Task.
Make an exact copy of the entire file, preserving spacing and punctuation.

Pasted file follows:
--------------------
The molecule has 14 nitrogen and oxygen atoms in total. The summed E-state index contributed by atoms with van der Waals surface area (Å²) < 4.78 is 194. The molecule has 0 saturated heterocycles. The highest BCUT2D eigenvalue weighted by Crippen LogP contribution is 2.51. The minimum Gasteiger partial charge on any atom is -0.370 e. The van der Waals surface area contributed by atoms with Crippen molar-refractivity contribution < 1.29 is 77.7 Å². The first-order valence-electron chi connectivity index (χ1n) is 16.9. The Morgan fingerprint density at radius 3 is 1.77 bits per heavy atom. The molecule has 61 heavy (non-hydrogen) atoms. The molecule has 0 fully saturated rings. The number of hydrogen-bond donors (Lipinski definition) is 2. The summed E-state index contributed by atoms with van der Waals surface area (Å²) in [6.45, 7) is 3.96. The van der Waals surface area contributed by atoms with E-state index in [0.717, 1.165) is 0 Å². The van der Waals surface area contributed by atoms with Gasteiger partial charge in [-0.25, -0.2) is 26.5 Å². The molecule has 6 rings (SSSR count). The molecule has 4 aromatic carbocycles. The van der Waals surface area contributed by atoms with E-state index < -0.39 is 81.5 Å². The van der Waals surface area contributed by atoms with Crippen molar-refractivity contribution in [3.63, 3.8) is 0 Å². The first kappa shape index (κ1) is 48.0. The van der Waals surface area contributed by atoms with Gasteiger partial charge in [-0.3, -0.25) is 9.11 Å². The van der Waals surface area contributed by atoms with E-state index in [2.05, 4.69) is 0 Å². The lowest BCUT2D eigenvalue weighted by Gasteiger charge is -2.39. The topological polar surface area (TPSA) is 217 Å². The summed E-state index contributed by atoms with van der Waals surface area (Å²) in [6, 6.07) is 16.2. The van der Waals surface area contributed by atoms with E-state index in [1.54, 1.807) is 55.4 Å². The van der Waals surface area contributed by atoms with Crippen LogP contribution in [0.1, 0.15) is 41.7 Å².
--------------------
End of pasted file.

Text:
The molecule has 14 nitrogen and oxygen atoms in total. The summed E-state index contributed by atoms with van der Waals surface area (Å²) < 4.78 is 194. The molecule has 0 saturated heterocycles. The highest BCUT2D eigenvalue weighted by Crippen LogP contribution is 2.51. The minimum Gasteiger partial charge on any atom is -0.370 e. The van der Waals surface area contributed by atoms with Crippen molar-refractivity contribution < 1.29 is 77.7 Å². The first-order valence-electron chi connectivity index (χ1n) is 16.9. The Morgan fingerprint density at radius 3 is 1.77 bits per heavy atom. The molecule has 61 heavy (non-hydrogen) atoms. The molecule has 0 fully saturated rings. The number of hydrogen-bond donors (Lipinski definition) is 2. The summed E-state index contributed by atoms with van der Waals surface area (Å²) in [6.45, 7) is 3.96. The van der Waals surface area contributed by atoms with E-state index in [0.717, 1.165) is 0 Å². The van der Waals surface area contributed by atoms with Gasteiger partial charge in [-0.25, -0.2) is 26.5 Å². The molecule has 6 rings (SSSR count). The molecule has 4 aromatic carbocycles. The van der Waals surface area contributed by atoms with E-state index < -0.39 is 81.5 Å². The van der Waals surface area contributed by atoms with Crippen molar-refractivity contribution in [3.63, 3.8) is 0 Å². The first kappa shape index (κ1) is 48.0. The van der Waals surface area contributed by atoms with Gasteiger partial charge in [-0.3, -0.25) is 9.11 Å². The van der Waals surface area contributed by atoms with E-state index in [2.05, 4.69) is 0 Å². The lowest BCUT2D eigenvalue weighted by Gasteiger charge is -2.39. The topological polar surface area (TPSA) is 217 Å². The summed E-state index contributed by atoms with van der Waals surface area (Å²) in [6, 6.07) is 16.2. The van der Waals surface area contributed by atoms with E-state index in [1.54, 1.807) is 55.4 Å². The van der Waals surface area contributed by atoms with Crippen LogP contribution in [0.1, 0.15) is 41.7 Å².